I enjoyed Arbat Street and the evening entertainment on show there. Great fun and a lot to see and do. Some nice bars and restaurants, but if you turn off the main street, the food is SO much cheaper. Do it! Try some Hopckoe! Russian beer is great and I also, obviously sampled the Vodka, including a Watermelon Vodka session in the hostel with the Dutch and New Zealand crowd. What was also hilarious was doing shopping, they make you lock your bag up while you shop and then collect it on the way out. Oh and the metro has to be seen. The stations are a free art museum…
On the way out of Moscow that day in late July, I attempted to speak some Russian to bus drivers and somehow made it to the Aeroport Terminal 2 at Sheremetyevo. Bizzarely at the Airport I found an Irish Bar selling my favourite lager, HARP. It really was hard to believe for me.
I waited in there, spoke to the Irish member of staff and enjoyed a conversation with a very enthusiastic Russian football fan, who spoke very good and was with his Dad. His name was Ivan. I enjoyed that final pint of Harp in Russia and headed back to Europe for the first time since June, I was off to Minsk for another exciting journey!
I made a few good friends in The Russian Federation, including Irish musician Shane Sweeney and a beautiful, intelligent Russian princess called Tanja. Life is beautiful around the world. Just for good measure, I chimed Boney M’s Rasputin on my iPod on my final bus journey to Sheremtjevo. How ghastly the essence of communism filters ignorantly through our British eyes. Read more books.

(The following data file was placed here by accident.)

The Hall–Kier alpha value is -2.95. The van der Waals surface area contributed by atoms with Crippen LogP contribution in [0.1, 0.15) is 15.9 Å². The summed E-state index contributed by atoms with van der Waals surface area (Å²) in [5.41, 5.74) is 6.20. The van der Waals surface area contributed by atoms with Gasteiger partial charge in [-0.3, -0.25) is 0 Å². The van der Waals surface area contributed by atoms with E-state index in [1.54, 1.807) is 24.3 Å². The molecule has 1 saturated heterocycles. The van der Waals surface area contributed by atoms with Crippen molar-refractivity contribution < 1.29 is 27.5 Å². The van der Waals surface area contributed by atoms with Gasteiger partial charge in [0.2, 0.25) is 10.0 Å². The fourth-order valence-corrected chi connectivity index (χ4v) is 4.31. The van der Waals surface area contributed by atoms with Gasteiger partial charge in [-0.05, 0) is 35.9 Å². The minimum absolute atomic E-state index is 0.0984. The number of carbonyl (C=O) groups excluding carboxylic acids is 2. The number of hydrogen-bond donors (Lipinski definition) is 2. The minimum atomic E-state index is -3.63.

I’ve done Moscow folks…loved it!
A VIDEO I MADE IN ARBAT STREET:
Bars Visited – Arbat Street Restaurant, Arbat Street Pub, The Irish Bar (Sheremetjevo Airport)
Nationalities Met – Russian, (East) German, English, Australian, New Zealanders, Dutch, Republic of Irish, Belarussian, Kazakstanian.
Transport Used – Bus, Coach, Metro (amazing), Taxi, Aeroplane.
Strange Currencies – Russian Roubles.
Where I Stayed – Moscow Hostel near the Kremlin walls and Gogolevsky Boulevard on the corner of Afanafjevsky Street. Recommended, they have a jacuzzi, free internet and some lovely staff.
Favourite Food – Russian chips (half are cooked, half are not).
Favourite Drink – Energy Drink – Red Bull Equivalent (but in Russian and not called Red Bull). This energy I get from anywhere.
Favourite Thing About Moscow – The obviously beautiful buildings and sense of national togetherness.
Moving Moment – Trying to find my way back to the airport, almost getting the wrong Metro, then Bus, then Terminal. For once, my prayers and my dreams of happiness led me safely to Sheremetjevo Airport.
Average Price of a Pint – £3.30. Moscow is rumoured to be the most expensive city in world. Don’t believe that for a second, I’ve been to Stockholm, Reykjavik, London and New York. Try them for size.
Key Song – Michael Jackson – Stranger In Moscow/Boney M – Rasputin (DOUBLE A-SIDE)
FACT – Stalin blew up Lenin’s Cathedral three times.